Tag Archives: september 10

1941: Viggo Hasteen and Rolf Wickstrom, for the Milk Strike

On September 10, 1941, the German authorities occupying Norway martyred two labor activists.

The Third Reich occupied Norway in the spring of 1940, adding their puppet ruler’s surname to the world’s lexicon.


Rations queue in Oslo, 1941.

Besides the obvious consequences — national humiliation, political executions — the occupation brought terrible economic hardship to ordinary Norwegians. Most of Norway’s western-facing trading relationships were severed by the wartime takeover, and the lion’s share of national output was appropriated by Berlin. Norway’s GDP fell by nearly half during the war years.

“There was a real risk of famine,” Wikipedia advises us. “Many, if not most, Norwegians started growing their own crops and keeping their own livestock. City parks were divided among inhabitants, who grew potatoes, cabbage, and other hardy vegetables. People kept pigs, rabbits, chicken and other poultry in their houses and out-buildings. Fishing and hunting became more widespread.”

And people got more and more pissed off.

On September 8, shipyard workers protesting the withdrawal of their milk rations triggered a large, but brief, labor disturbance. The Milk Strike was violently quashed by September 10 with a declaration of martial law in Oslo and nearby Aker and the arrests of a number of labor leaders, five of whom were condemned to death.

Two of those five sentences were actually carried out:* those of lawyer and Communist Viggo Hansteen (English Wikipedia entry | Norwegian), and labor activist Rolf Wickstrom (English | Norwegian).

They’re honored today in Oslo with a monumental joint tombstone and a memorial.

* Generous commutations awarded to Ludvik Buland and Harry Vestli permitted them to die in prison before the war was out. Their comrade Josef Larsson survived the war and chaired the Norwegian Union of Iron and Metalworkers until 1958.

1622: Charles Spinola, martyr in Japan

On this date in 1622, Jesuit Charles Spinola was martyred in Nagasaki.

He was the son of both Spanish noble stock and the spirit of missionary martyrdom that swelled in Europe’s Age of Discovery. As a young man, Spinola thrilled to reports of evangelists suffering for the faith in the New World, for “to die for the faith, to shed his blood for Jesus Christ, seemed to him supreme happiness. Thenceforward all his thoughts tended to the means of attaining this end.” Indeed, his very decision to enter the Jesuit order was “impelled by his ardor for martyrdom.”*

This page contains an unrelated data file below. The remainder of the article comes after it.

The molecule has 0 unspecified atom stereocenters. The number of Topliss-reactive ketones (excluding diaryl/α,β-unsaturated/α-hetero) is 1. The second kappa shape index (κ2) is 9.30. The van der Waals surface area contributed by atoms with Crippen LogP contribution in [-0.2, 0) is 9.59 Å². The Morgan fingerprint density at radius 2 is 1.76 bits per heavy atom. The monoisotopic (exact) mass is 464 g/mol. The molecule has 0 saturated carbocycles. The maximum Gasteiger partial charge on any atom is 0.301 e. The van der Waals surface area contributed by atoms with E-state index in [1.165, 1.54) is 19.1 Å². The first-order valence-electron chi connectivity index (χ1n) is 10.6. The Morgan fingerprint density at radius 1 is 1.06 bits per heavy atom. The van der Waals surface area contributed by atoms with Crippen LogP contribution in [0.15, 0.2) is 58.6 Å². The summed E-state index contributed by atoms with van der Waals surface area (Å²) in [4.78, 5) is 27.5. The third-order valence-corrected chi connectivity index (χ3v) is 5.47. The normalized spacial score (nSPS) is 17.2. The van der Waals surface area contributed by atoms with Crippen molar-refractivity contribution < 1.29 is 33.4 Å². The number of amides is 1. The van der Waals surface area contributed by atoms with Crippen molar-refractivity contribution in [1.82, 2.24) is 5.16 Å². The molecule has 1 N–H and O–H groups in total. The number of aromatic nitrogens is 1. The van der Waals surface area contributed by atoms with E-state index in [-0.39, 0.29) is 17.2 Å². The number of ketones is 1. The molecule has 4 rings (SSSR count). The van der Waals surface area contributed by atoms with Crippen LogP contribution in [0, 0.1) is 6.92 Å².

And he would need the ardor, because merely to attain the scene of this hoped-for Calvary in distant Japan would require a Homeric six-year odyssey featuring a shipwreck, a pestilence, a stint in an English prison, nearly drowning in the Caribbean, nearly dying of fever in Goa, and outmaneuvering the attempted interpositions of his powerful family who aspired to a more comfortable and proximate appointment for their kin.

Finally alighting in Nagasaki in 1602, Spinola enjoyed or endured (as the mathematically disposed reader will infer) a twenty-year chase for the palm of martyrdom. He passed most of those years in the small and unglamorous labors of religious and managerial constancy necessary to tend the growing flame of Christianity in Japan.

Around 1612 Japan’s tenuous toleration of Christian proselytizing began taking a turn very much for the worse. The only recently coalesced state had long feared that the Catholic priests dispatched by Spain and Portugal portended the imperial domination visited elsewhere in Asia. Were these Christians, now perhaps two million strong, being prepared as a fifth column?

Spinola went underground, going by the foreshadowing alias “Joseph of the Cross”, a haunt of the shadows who was obliged to conceal himself from daylight because his foreign features were instantly recognizable. With the help of Nagasaki’s ample Christian community he eluded capture for an amazingly long time.

For nearly two years and a half I have devoted myself to encourage and support the Christians of this country, not without great difficulty. Having no home, I pass secretly from house to house, to hear confessions and celebrate our holy mysteries by night. Most of my time I spend in utter solitude, deprived of all human converse and consolation, having only that which God gives to those who suffer for his love … However I am tolerably well, and, though destitute of almost everything and taking but one scanty meal a day, I do not fall away. Does not this prove that “man liveth not by bread alone?”

-Letter of Spinola dated March 20, 1617

He wouldn’t be caught for almost two more years yet after that letter, in December 1618 — whereupon, “seeing that he was discovered, he raised his eyes and hands towards heaven, and in a burst of unutterable joy, humbly thanked God.” God was still going to make Charles Spinola wait another four years for martyrdom, time mostly spent in the “tedium” (Spinola’s word) of prison with some other Christians, on a diet of meager rice portions and regular penitential self-flagellation.

Spinola burned when the time finally came with twenty-one other holy martyrs … plus three Japanese converts who attempted to apostatize to escape the flame, but were put to the stake just the same.

* These quotes, and a good deal of this post’s narrative, come from the public domain hagiography Life of the Blessed Charles Spinola, of the Society of Jesus.